Yes, Northern Eurasians were ancestral to the early farming peoples of the Middle East. It seems that early modern humans had to head north, learn to hunt reindeer, and then head south again before they could start farming. Sounds like a strange detour. Wouldn't it have been easier to stay put and do it locally? You know, Middle-Eastern hunter-gatherers becoming Middle Eastern farmers? Apparently not.

It gets even more convoluted. After some of those Northern Eurasians had gone south to the Middle East, some of their farming descendants "returned" to Europe and partially replaced its hunter-gatherers, particularly in southern and central Europe. This second detour has been greeted with disbelief. Dienekes (2014), for instance, has written: "I don't think many archaeologists would derive European farmers from Russia (Russia is actually one of the last places in Europe that became agricultural)."

True, but farming requires a mindset that may have come from those northern hunters (Frost, 2014). When Piffer (2013) looked at human variation in alleles at COMT, a gene linked to executive function, working memory, and intelligence, he found that northern hunting peoples had more in common with farming peoples than with other hunter-gatherers, "possibly due to the higher pressure on technological skills and planning abilities posed by the adverse climatic conditions."

That mindset made farming possible, but the first steps toward farming could not be taken in a cold climate. They had to be taken in a place with a long growing season and a wide variety of domesticable plants and animals, such as in the Middle East. Once farming had developed there, it could move back north, while taking along its technologies, its food crops, and its livestock species. 

Farming can develop in the tropics with a "tropical" mindset, but it looks very different. The farming that arose in West Africa is overwhelmingly women's work and seems to have wholly developed out of female plant gathering. The guinea fowl is the only animal that has been domesticated for food consumption in sub-Saharan Africa.

The Ice Age was not so bad 

The Upper Paleolithic humans of northern and eastern Europe did not die out during the last ice age, as was commonly thought. They survived the glacial maximum intact.

The European phenotype came later

Kostenki Man was dark-skinned, dark-eyed, and rather short. These details, curiously enough, appear not in the paper but in a review of the paper, published by the same journal, as well as in an interview with one of the authors (Associated Press, 2014; Gibbons, 2014). 

So we now have an upper bound for the emergence of the European phenotype, i.e., light skin and a diverse palette of hair and eye colors. The lower bound has been set by the remains of a Swedish hunter-gatherer, dated to 8,000 years ago, who had the "European" allele for light skin at the gene SLC24A5 (Skoglund et al., 2014).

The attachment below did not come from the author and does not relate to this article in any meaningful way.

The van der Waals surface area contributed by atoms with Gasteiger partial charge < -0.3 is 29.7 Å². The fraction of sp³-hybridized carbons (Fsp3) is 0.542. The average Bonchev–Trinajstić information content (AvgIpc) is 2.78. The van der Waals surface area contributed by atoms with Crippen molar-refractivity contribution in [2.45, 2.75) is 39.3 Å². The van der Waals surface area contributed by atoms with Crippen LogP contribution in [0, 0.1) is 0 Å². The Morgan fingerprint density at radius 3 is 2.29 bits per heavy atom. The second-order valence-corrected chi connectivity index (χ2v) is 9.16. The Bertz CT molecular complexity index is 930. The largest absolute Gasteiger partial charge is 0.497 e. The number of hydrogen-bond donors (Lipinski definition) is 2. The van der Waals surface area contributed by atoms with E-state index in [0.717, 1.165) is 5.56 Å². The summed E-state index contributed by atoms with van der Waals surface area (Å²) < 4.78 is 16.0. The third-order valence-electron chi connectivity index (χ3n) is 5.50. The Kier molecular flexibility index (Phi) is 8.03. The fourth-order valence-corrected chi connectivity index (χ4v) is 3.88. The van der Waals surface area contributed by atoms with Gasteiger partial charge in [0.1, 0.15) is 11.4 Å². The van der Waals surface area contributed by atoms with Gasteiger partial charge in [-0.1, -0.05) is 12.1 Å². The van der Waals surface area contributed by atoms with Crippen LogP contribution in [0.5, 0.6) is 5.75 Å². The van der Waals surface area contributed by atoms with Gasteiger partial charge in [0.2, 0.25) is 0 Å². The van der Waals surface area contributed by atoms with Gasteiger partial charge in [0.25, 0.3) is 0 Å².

My main criticism centers on the dating to 38,700 - 36,200 years ago. At the Kostenki site, the radiocarbon dating used to be some 10,000 years younger. It was then recalibrated to an older range of dates when a layer of volcanic ash at the site was attributed to a volcano that had erupted in southern Italy some 39,000 years ago. This recalibration was initially controversial, but the controversy has since subsided (Sinitsyn and Hoffecker, 2006). I would not rule out a subsequent re-recalibration.

By retrieving ancient DNA from an early modern human, we have made a key advance in human paleogenetics, perhaps more so than by sequencing the Neanderthal genome. We again see that evolution did not slow down with the emergence of anatomically and behaviorally modern humans some 60,000 years ago. It actually began to speed up, as humans began to enter not only new natural environments but also new cultural environments of their own making.


Associated Press (2014). DNA study dates Eurasian split from East Asians, The Columbus Dispatch, November 6 

Dienekes (2014). Genome of Kostenki-14, an Upper Paleolithic European (Seguin-Orlando, Korneliussen, Sikora, et al. 2014), Dienekes' Anthropology Blog, November 7  

Frost, P. (2014). The first industrial revolution, Evo and Proud, January 18 

Gibbons, A. (2014). European genetic identity may stretch back 36,000 years, Science, News, November 6 

Piffer, D. (2013). Correlation of the COMT Val158Met polymorphism with latitude and a hunter-gather lifestyle suggests culture-gene coevolution and selective pressure on cognition genes due to climate, Anthropological Science, 121, 161-171. 

Seguin-Orlando, A., T.S. Korneliussen, M. Sikora, A.-S. Malaspinas, A. Manica, I. Moltke, A. Albrechtsen, A. Ko, A. Margaryan, V. Moiseyev, T. Goebel, M. Westaway, D. Lambert, V. Khartanovich, J.D. Wall, P.R. Nigst, R.A. Foley, M.M. Lahr, R. Nielsen, L. Orlando, and E. Willerslev. (2014). Genomic structure in Europeans dating back at least 36,200 years, Science, Published online 6 November 2014